Although leaders bring up a few matters that impact young people, their focus gravitates more to middle age and older Canadians because they are the ones who show up to vote.
“Politicians tend to target their message to those who vote,” Cara Camcastle, a political science professor specializing in Canadian politics at Simon Fraser University, told Vancity Buzz.
As a result, the interests and opinions of young Canadians remain overlooked on a national level, creating a disconnect between them and voting.
Although younger Canadians may not feel like a priority to federal party leaders, Camcastle stresses the crucial role they play in the election.
“Youth voter turnout is important because it could change the results of an election if younger people favour a different party, for example, parties more to the left of the political spectrum, from those who are older,” she said.
And when young people do come out and vote, it sends a strong message to party leaders about the issues that matter to future generations.
“[Youth voter turnout] could encourage political parties to consider other issues in more depth that currently tend to be sidelined, such as the environment and post-secondary education,” Camcastle said.
There are many organizations that are working to engage with young Canadians and educate them about why their vote matters. These outside groups often have the most impact on reaching out to youth through their online and social media presence.
“This is the most important election in a generation. It’s also going to be extremely close. Every vote will make a difference. That’s the message we’re going to share directly with tens of thousands of youth across British Columbia in the coming weeks,” said Simka Marshall, Chairperson of the Canadian Federation of Students – BC (CFS-BC).
To help first time voters and youth get out and vote this October, the CFS-BC has created this simple Commit To Vote tool, which will connect thousands of students who want to make a difference in this election.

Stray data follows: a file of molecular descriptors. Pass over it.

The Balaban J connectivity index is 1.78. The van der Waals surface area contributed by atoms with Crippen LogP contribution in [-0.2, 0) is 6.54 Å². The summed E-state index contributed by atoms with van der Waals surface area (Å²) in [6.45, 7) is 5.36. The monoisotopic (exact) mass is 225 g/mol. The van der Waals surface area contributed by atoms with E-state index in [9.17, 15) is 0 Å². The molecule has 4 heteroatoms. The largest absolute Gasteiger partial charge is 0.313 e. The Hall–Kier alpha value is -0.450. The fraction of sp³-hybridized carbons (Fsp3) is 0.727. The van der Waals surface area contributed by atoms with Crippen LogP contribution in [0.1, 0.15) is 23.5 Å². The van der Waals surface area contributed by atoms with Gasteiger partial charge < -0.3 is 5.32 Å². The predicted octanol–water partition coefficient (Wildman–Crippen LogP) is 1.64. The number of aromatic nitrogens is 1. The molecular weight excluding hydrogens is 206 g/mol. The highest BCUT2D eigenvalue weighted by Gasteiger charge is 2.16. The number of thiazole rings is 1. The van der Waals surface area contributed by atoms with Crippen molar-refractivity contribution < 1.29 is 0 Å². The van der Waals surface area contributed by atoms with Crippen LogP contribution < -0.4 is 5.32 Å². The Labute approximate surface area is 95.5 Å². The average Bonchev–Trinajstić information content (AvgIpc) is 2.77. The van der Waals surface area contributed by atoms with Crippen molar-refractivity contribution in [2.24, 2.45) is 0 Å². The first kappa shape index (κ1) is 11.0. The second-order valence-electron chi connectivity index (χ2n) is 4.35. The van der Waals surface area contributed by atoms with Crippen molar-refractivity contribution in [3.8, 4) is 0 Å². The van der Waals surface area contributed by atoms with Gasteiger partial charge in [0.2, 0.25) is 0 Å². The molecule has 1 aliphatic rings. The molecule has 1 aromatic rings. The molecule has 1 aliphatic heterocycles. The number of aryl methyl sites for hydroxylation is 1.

They are also encouraging youth to share their involvement on social media using the hashtag #ImVoting.
It’s never too late to start caring about the upcoming election. The most helpful way to begin is by looking at the party platforms and doing some research online to find out more about the candidates and their positions on the issues you care about.
Campus is also a great place where students can find resources and outreach groups that encourage youth political engagement. Connecting with like-minded young people definitely helps navigate through the confusing and overwhelming terrain of Canadian politics.
Try to tune in to the televised debates. Although they can turn into a shouting match, they serve as a good way to see candidates together, discussing their stance on the most pressing issues that matter to Canadians. The next televised debate is scheduled for today, Monday, Sept. 28, at 4 p.m. PST.
If the televised debated are leaving you unsatisfied, try heading out to the candidates debates in your local riding. It’s important to know who the candidates are and how they will make sure the issues that matter to you will be addressed in Ottawa, if they are voted as your MP.
A little bit of effort and research can go a long way in ensuring you make an informed decision when casting your ballot.
Party leaders may not make the youth vote a priority but political engagement is a two-way street and youth cannot sit back and expect political change if they do not take initiative.
Young Canadians must understand their vote is extremely necessary and important. Youth have the power to shift political attention to issues that matter the most for Canada’s future, but they can only do so if they show up to the polls on Oct. 19.